Examples of paper-and-pencil tests include the Hopkins Verbal Learning Test, Trail Making Test, Digit Span and Stroop Test. The table below lists the brain function(s) being measured and briefly describes the components of each test. The National Athletic Trainers’ Association (NATA) and the National Academy of Neuropsychology (NAN) have come together in an effort to educate the public by creating a video about concussions in sports. You can view the video along with other information here.


Brain Function


Hopkins Verbal Learning Test

Verbal learning, immediate and delayed memory

This test consists of a 12-word list that is repeated over 4 learning trials for immediate recall. After a delay, free recall and recognition of the words are tested

Trail Making Test

Visual scanning, attention, information processing speed, psychomotor speed

This test requires subjects to search an array of circles that each contain a letter or number and to connect the circles in order by drawing lines between them. The score is the time required to complete the task.

WAIS-III Digit Span Test

Working memory, attention, concentration

A subtest of the Wechsler Adult Intelligence Scale-III, this test involves repeating strings of numbers of increasing string length. This includes both forward span (exact repetition) and backward span (repeating the strings in reverse order).

Stroop Test

Attention, information processing speed, executive function

This is a measure of response inhibition. Subjects are given a page with columns of color names (red, green, blue). The names are printed in various colors, and subjects are asked to say the name of the color in which each word is printed, inhibiting the natural tendency to read the words themselves. The test is timed and scored for the total number correct (typically within 45 seconds).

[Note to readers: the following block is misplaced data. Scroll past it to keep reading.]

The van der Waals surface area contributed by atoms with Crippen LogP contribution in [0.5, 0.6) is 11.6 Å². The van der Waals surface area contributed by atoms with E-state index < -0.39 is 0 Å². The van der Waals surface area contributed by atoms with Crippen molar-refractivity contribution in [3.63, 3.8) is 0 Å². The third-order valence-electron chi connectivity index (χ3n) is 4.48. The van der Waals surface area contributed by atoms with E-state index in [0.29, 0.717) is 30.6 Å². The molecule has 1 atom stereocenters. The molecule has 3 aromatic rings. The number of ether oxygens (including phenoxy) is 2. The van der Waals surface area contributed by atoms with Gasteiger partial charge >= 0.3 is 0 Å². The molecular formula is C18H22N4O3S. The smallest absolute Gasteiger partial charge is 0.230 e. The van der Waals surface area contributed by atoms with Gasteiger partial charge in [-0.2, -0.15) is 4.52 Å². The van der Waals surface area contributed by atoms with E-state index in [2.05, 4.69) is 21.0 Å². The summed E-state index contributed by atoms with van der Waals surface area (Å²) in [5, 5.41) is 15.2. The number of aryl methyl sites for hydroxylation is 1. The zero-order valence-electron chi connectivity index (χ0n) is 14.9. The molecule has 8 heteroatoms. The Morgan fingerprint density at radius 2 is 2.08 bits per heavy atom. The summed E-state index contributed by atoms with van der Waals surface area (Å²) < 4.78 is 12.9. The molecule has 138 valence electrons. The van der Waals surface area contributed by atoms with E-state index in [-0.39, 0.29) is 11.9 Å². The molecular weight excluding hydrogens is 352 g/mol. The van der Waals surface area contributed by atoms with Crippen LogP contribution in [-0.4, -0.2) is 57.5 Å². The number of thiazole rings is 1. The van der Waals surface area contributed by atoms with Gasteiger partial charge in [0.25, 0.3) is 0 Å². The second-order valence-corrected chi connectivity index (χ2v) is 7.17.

Source: Broglio, 2014

Mental Status Screenings

Brief mental status screenings were developed to confront some of the limitations associated with the conventional neuropsychological tests. For example, the Standardized Assessment of Concussion (SAC), was specifically designed to be a uniform, objective assessment tool that could quickly evaluate deficits in neurocognitive function immediately after sustaining a concussion. This sideline tool was developed for clinicians with minimal experience in neuropsychological testing and can be administered within a few minutes.

The SAC consists of four categories which focus on orientation, immediate memory, concentration and delayed recall memory. Each category of the SAC is tested and scored separately, then summed to obtain an overall score. A lower SAC total score indicates greater cognitive dysfunction. Orientation tests attempt to determine your child’s awareness of their environment. The tests include specific questions about the event such as the score, who they are playing, where they are, and what time it is. Immediate memory tests are designed to assess the concussed child’s ability to retain and repeat a list of words. The words are provided by the examiner and are to be repeated in any order without delay. Concentration tests are aimed at assessing the concussed individual’s ability to process given information. For example, your child may be asked to recite the months of the year in reverse sequence. Delayed recall memory is linked to the immediate memory tests. After a given period of time, your child is asked once again to recite the list of words that were provided to him/her at the beginning of the memory assessment.

The SCAT3 is a screening evaluation tool designed for use only by qualified first responders or medical professionals. The SCAT3 score does not independently determine the diagnosis of a concussion, nor does it independently determine the injured athlete’s recovery or return to play status. Such determination can only be made by a medical professional who has experience in the treatment of sport concussion.